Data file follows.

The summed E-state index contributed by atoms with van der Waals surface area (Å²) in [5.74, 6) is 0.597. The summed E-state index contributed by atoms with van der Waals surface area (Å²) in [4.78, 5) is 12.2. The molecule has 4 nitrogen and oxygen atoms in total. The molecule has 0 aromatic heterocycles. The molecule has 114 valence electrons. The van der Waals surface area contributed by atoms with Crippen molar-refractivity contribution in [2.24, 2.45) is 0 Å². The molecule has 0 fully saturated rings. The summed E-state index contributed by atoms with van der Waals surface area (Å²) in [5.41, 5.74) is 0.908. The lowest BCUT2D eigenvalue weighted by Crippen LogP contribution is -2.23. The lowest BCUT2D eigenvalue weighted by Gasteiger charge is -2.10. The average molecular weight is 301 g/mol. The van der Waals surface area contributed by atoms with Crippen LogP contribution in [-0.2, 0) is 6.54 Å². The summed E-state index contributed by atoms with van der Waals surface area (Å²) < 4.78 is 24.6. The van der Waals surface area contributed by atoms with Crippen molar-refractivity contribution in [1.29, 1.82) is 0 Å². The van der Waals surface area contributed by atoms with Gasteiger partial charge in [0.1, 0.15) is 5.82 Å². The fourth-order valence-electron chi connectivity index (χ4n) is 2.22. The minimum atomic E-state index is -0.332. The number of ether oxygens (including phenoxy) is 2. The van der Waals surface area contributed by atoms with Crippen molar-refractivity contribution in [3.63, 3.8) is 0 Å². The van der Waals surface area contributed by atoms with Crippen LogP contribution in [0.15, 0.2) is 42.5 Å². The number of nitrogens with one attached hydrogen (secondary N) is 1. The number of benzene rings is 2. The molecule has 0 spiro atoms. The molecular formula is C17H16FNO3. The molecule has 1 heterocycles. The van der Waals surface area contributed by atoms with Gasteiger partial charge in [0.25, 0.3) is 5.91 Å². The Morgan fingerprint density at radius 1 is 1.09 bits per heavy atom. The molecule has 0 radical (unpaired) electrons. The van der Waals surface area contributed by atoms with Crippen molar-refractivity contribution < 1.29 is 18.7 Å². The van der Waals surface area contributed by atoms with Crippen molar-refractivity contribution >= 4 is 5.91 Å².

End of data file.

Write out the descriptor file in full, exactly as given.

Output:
The summed E-state index contributed by atoms with van der Waals surface area (Å²) in [5.74, 6) is 0.597. The summed E-state index contributed by atoms with van der Waals surface area (Å²) in [4.78, 5) is 12.2. The molecule has 4 nitrogen and oxygen atoms in total. The molecule has 0 aromatic heterocycles. The molecule has 114 valence electrons. The van der Waals surface area contributed by atoms with Crippen molar-refractivity contribution in [2.24, 2.45) is 0 Å². The molecule has 0 fully saturated rings. The summed E-state index contributed by atoms with van der Waals surface area (Å²) in [5.41, 5.74) is 0.908. The lowest BCUT2D eigenvalue weighted by Crippen LogP contribution is -2.23. The lowest BCUT2D eigenvalue weighted by Gasteiger charge is -2.10. The average molecular weight is 301 g/mol. The van der Waals surface area contributed by atoms with Crippen LogP contribution in [-0.2, 0) is 6.54 Å². The summed E-state index contributed by atoms with van der Waals surface area (Å²) < 4.78 is 24.6. The van der Waals surface area contributed by atoms with Crippen molar-refractivity contribution in [1.29, 1.82) is 0 Å². The van der Waals surface area contributed by atoms with Gasteiger partial charge in [0.1, 0.15) is 5.82 Å². The fourth-order valence-electron chi connectivity index (χ4n) is 2.22. The minimum atomic E-state index is -0.332. The number of ether oxygens (including phenoxy) is 2. The van der Waals surface area contributed by atoms with Crippen molar-refractivity contribution in [3.63, 3.8) is 0 Å². The van der Waals surface area contributed by atoms with Crippen LogP contribution in [0.15, 0.2) is 42.5 Å². The number of nitrogens with one attached hydrogen (secondary N) is 1. The number of benzene rings is 2. The molecule has 0 spiro atoms. The molecular formula is C17H16FNO3. The molecule has 1 heterocycles. The van der Waals surface area contributed by atoms with Gasteiger partial charge in [0.25, 0.3) is 5.91 Å². The Morgan fingerprint density at radius 1 is 1.09 bits per heavy atom. The molecule has 0 radical (unpaired) electrons. The van der Waals surface area contributed by atoms with Crippen molar-refractivity contribution < 1.29 is 18.7 Å². The van der Waals surface area contributed by atoms with Crippen molar-refractivity contribution >= 4 is 5.91 Å².